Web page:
Late Fees releases November 10th.

Late-Fees-Generic

The third book in the Lambda Award-Winning Pinx Video Mystery Series, Late Fees, will be out on November 10th.

It’s Thanksgiving, 1992 and Noah Valentine is late picking his mother up from the airport. When he arrives he discovers that she’s made a friend on the flight whose also waiting for her son. When the woman’s son doesn’t show up, they eventually take her home for breakfast with neighbor’s Marc and Louis. Soon after, they learn that her son has overdosed—or has he? Noah and his motley crew investigate over the holiday weekend; which includes a fabulous dinner, a chat with a male stripper, a tiny little burglary and some help from Detective Tall, Dark, and Delicious.

Get it here!

 

Advertisements

Boystown 7: Bloodlines wins Lambda!

Boystown 7 Cover 2nd Edition2Last night Boystown 7: Bloodlines won the Lambda Award for Best Gay Mystery. Thanks to the Lambda Foundation and thanks to my longtime editor Joan Martinelli and everyone else who’s been so supportive over the years. (I’ll be doing a longer thank you later) …

In the seventh book of the best-selling Boystown Mystery series, Private Investigator Nick Nowak finds himself simultaneously working two cases for his new client, law firm Cooke, Babcock and Lackerby. A suburban dentist has been convicted of murdering her adulterous husband. Nick is asked to interview witnesses for the penalty phase of the trial–and possibly find the dead man’s mistress. At the same time, he’s deeply involved in protecting Outfit underboss Jimmy English from a task force out to prosecute him for a crime he may not have committed. While juggling these cases Nick slowly begins to rebuild his personal life.

 

How Far Will I Go?

One of the questions I get a lot about the Boystown series is, “How many books will there be?” Of course, since the question is about the future the most honest answer is, “I don’t know.” But at the same time, how many books to write and where to leave Nick Nowak is something I think about and obviously something that interests my readers so I thought I’d put down a few thoughts…

Typically, as I finish one book I get ideas about the next one. Boystown 8: The Lies That Bind came out a few days ago and I already have about fifteen percent of Boystown 9: Lucky Days written in the form of notes and first draft scenes. This is important as I have to keep track of the mystery arc in books 7-9 about Jimmy English, and of course the ongoing lives of the recurring characters. I imagine if I finish one of the books and have no ideas, or very few ideas, about the next book I’ll know that the end has arrived.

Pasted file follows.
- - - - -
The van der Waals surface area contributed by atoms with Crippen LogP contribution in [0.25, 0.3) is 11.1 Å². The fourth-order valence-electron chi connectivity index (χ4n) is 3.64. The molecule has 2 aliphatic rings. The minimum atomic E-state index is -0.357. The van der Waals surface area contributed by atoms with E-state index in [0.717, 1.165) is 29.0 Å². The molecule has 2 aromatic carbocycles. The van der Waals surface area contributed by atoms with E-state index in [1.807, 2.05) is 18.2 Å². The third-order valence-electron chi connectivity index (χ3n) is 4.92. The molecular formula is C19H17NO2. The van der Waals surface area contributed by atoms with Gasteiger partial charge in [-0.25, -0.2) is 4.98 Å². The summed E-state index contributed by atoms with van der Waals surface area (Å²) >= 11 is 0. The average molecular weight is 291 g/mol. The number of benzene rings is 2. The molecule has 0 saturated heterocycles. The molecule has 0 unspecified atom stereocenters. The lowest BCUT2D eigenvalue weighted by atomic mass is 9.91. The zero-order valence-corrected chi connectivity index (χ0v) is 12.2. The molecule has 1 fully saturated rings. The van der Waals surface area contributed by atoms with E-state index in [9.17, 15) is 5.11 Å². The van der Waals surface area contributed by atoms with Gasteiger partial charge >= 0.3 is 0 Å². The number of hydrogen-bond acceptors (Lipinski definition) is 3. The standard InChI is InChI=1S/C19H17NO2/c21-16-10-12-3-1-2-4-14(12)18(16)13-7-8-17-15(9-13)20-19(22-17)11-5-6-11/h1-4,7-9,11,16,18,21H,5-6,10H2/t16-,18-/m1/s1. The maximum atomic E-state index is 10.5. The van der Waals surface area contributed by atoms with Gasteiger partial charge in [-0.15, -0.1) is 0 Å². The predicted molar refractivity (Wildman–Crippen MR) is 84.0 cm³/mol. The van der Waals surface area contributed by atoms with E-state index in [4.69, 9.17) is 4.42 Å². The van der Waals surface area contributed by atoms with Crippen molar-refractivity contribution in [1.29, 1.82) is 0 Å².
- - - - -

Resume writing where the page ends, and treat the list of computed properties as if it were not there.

The first eight books cover the period from January 1981 through August 1984. I definitely want to do two more books set in 1984 and have one in mind for 1985. That would bring me up to eleven—Joseph Hansen, one of my idols, did twelve in his series. I hope that I’ll write more than eleven. I wouldn’t mind getting all the way to nineteen or twenty like Michael Connelly, another of my idols. It would be nice to take the books all the way to the first glimmers of hope in the AIDS epidemic, but that wasn’t until the mid-nineties, which right now is a long way off.

As a gay man who lived through the eighties there are so many stories from that period I feel I can tell. So many stories I think are still important. One of the most satisfying aspects of writing this series has been collecting the little bits of real life that I remember from that period and weaving them into the mysteries. Quite a few of the characters and situations I’ve touched on in the stories come from people I knew during the period, in many cases people who can no longer speak for themselves. Collecting those stories matters to me a great deal on a very personal level.

There are many ways to classify the Boystown series. I think it would be fair to include it as AIDS literature. Most of AIDS literature took place in the eighties and nineties, and most of it was a cry for help, a warning bell rung as loudly as possible. Writing about AIDS from this vantage point is a very different experience. I’m able to focus on the way very real people reacted to the crisis. Knowing that things improve, allows me to focus on the ways in which individuals reacted, sometimes heroically, sometimes not. Of course, AIDS is still an issue. It hasn’t gone away. Reminding people of how it began and how we got to where we are is something I find to be vital.

I think if the Boystown series were a romance series with mystery elements—as opposed to being the opposite of that—I would have would have stopped at two or three books as I find manufacturing “conflict” in a happy couple uninteresting. Some writers do it well; I don’t think I’m one of them. Several of the Boystown books have ended in a happy-for-now kind of way, but if Nick ever finds a truly happy ending it will likely mean the end of the series.

An important indicator of whether a writer should keep writing a series is sales. Not for financial reasons—certainly many writers do well writing multiple series of three or four books—but because each sale represents one or more readers. The last year has been very positive for the Boystown series. Boystown 7: Bloodlines opened better than any of the previous books, and even though it’s only been a few days it looks as though this year’s book is on tract to exceed that. Equally important is that last year the first book in the series actually sold more copies than it had since it was published five years before. The audience is finding the books and I’m so happy about that. With all of that said, I’d like to send out a big thank you to all who’ve bought and supported the series over the years. It means a lot.